This is a curious argument.  First, this argument is based on some slippery terminology and assumptions.  ‘Millions’ came out to vote, and in ‘many cases’ this was the first time they ‘trusted their vote would count’.  How many, exactly or even within a reasonable threshold (give or take 100,000, say), constitute these ‘many cases’?  We simply don’t know.  The turnout for the Brexit referendum was 72.21%. The turnout for the 2015 General Election prior to the referendum was 66.4%; the turnout of the 2017 General Election after the referendum was 68.8%.  So the turnout was certainly around five percentage points higher for the referendum than for contemporary general elections.  But we still don’t know why those extra people turned out for the referendum; it is pure posturing to claim that this was the first time ‘they trusted that their vote would count’.  Or is Theresa May asserting that people normally vote without such trust?  If so, this hardly helps her standing as the democratically elected political leader.

More fundamentally, however, it is really not clear – whether in Theresa May’s formulation or in any other formulation – why a second referendum would be a betrayal of trust.  If everyone who voted in 2016 voted exactly the same way in 2019, this would not be a ‘betrayal of trust’, it would simply be confirmation of that intention.  But if the government has reason to conclude that voters’ intentions may have changed, then surely it is more a betrayal of trust not to go back for a second referendum.

This is all the more the case given the vague wording of the referendum and its non-legally binding nature.  If the referendum had been legally binding, then it could plausibly be claimed a betrayal of trust to renege on it. If the referendum had been more specific in its proposals, then there might also be a stronger claim that the government was breaching trust by holding a second referendum, although this latter claim seems to me still quite weak.  But in the context of a vague and non-binding referendum, going back for a second referendum cannot reasonably be called a ‘breach of trust’.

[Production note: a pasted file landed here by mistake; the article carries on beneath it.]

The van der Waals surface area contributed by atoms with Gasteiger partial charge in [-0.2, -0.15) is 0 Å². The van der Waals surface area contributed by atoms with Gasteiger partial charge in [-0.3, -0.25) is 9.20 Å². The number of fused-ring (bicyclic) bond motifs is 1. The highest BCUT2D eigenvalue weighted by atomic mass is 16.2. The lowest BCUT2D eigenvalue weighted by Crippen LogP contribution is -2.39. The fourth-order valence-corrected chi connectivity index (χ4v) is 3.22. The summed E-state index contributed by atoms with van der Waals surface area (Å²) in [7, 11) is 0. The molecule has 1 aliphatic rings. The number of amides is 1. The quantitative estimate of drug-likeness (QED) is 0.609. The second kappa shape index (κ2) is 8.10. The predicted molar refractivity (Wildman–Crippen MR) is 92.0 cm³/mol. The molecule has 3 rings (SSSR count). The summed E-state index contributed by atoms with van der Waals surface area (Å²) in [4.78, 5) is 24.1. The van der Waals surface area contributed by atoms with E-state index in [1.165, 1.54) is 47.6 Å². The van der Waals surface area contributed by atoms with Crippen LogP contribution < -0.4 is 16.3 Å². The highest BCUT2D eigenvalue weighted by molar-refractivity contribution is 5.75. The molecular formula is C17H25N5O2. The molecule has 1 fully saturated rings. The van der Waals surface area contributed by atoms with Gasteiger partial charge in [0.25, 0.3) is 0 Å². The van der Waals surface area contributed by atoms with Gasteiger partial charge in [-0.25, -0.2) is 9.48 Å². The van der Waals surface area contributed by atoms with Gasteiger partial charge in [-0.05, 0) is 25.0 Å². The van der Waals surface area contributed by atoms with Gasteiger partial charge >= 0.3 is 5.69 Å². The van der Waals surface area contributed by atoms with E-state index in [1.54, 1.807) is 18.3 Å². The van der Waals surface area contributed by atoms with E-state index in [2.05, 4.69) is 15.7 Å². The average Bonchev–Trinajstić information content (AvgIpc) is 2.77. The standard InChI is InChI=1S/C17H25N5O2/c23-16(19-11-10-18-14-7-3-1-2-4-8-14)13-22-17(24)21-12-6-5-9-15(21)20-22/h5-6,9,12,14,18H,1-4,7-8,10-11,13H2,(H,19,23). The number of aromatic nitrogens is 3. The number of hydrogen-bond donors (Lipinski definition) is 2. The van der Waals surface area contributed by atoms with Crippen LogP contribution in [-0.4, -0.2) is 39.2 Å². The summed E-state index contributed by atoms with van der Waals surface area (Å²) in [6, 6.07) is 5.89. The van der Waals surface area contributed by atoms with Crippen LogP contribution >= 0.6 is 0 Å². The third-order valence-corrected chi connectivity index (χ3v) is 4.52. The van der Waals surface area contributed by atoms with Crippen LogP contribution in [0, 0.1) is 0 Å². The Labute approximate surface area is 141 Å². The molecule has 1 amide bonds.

Let me give a counterfactual and an analogy to illustrate this point.

First, counterfactually, imagine that the Government had agreed an exit arrangement with the EU that saw us leaving the formal institutions of the EU itself but committed us to continue paying our subs, continue free movement of labour, and continue membership of the common market and the customs union.  It seems entirely plausible to assert that many leave voters would see this as a betrayal of trust – the deal was nowhere near the ‘Leave’ that they had envisaged. But according to the AD2R position, there would be no betrayal of trust in passing this legislation, but it would be a betrayal of trust to double check whether this legislation met the expectations of Leave voters.  It might be claimed that this is a fanciful counterfactual, but I would argue that, in fact, this is precisely the position we see being articulated by the ERG and the majority of Brexiteers in parliament in respect to the actual deal – they support Leave but not on the terms that Theresa May has negotiated.  So for the AD2R position to have any merit in this respect, its proponents need to justify why Brexiteers in parliament have the right to wrest control of the legislative agenda from the Government and to continually reject a specific set of proposals, but that not only do the voting population at large not have this right, it would be anti-democratic to grant them this right.

By extension, it is worth noting the contrast between Government outrage when Speaker Bercow invoked parliamentary rules to prevent parliament being asked to vote on the same proposal repeatedly with the same Government’s outrage at the prospect of the voting population actually being granted precisely the same opportunity.